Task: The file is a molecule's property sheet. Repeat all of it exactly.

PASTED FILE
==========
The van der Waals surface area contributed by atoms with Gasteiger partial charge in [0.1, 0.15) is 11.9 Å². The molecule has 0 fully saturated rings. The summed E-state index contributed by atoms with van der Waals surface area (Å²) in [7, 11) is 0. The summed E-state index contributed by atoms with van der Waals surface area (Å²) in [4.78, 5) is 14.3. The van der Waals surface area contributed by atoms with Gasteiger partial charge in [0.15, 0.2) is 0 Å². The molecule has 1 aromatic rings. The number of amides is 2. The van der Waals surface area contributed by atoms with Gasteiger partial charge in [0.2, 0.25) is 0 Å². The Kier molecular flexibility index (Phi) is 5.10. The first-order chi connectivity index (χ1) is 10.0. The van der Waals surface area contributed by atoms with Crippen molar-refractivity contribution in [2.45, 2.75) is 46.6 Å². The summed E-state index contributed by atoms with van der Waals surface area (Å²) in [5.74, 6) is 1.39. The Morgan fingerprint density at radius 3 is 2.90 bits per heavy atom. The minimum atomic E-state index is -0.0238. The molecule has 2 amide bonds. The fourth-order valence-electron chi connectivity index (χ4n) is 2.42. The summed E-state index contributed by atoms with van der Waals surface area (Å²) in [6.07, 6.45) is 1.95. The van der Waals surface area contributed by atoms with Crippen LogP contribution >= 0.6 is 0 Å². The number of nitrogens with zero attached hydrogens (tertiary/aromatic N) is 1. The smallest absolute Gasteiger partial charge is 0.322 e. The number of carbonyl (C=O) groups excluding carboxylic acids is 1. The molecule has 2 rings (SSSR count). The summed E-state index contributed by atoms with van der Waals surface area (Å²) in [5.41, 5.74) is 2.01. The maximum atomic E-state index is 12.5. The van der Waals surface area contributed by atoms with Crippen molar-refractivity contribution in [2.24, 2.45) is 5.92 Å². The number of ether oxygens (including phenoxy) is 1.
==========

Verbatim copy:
The van der Waals surface area contributed by atoms with Gasteiger partial charge in [0.1, 0.15) is 11.9 Å². The molecule has 0 fully saturated rings. The summed E-state index contributed by atoms with van der Waals surface area (Å²) in [7, 11) is 0. The summed E-state index contributed by atoms with van der Waals surface area (Å²) in [4.78, 5) is 14.3. The van der Waals surface area contributed by atoms with Gasteiger partial charge in [0.15, 0.2) is 0 Å². The molecule has 1 aromatic rings. The number of amides is 2. The van der Waals surface area contributed by atoms with Gasteiger partial charge in [0.2, 0.25) is 0 Å². The Kier molecular flexibility index (Phi) is 5.10. The first-order chi connectivity index (χ1) is 10.0. The van der Waals surface area contributed by atoms with Crippen molar-refractivity contribution in [2.45, 2.75) is 46.6 Å². The summed E-state index contributed by atoms with van der Waals surface area (Å²) in [5.74, 6) is 1.39. The Morgan fingerprint density at radius 3 is 2.90 bits per heavy atom. The minimum atomic E-state index is -0.0238. The molecule has 2 amide bonds. The fourth-order valence-electron chi connectivity index (χ4n) is 2.42. The summed E-state index contributed by atoms with van der Waals surface area (Å²) in [6.07, 6.45) is 1.95. The van der Waals surface area contributed by atoms with Crippen LogP contribution >= 0.6 is 0 Å². The number of nitrogens with zero attached hydrogens (tertiary/aromatic N) is 1. The smallest absolute Gasteiger partial charge is 0.322 e. The number of carbonyl (C=O) groups excluding carboxylic acids is 1. The molecule has 2 rings (SSSR count). The summed E-state index contributed by atoms with van der Waals surface area (Å²) in [5.41, 5.74) is 2.01. The maximum atomic E-state index is 12.5. The van der Waals surface area contributed by atoms with Crippen molar-refractivity contribution in [2.24, 2.45) is 5.92 Å². The number of ether oxygens (including phenoxy) is 1.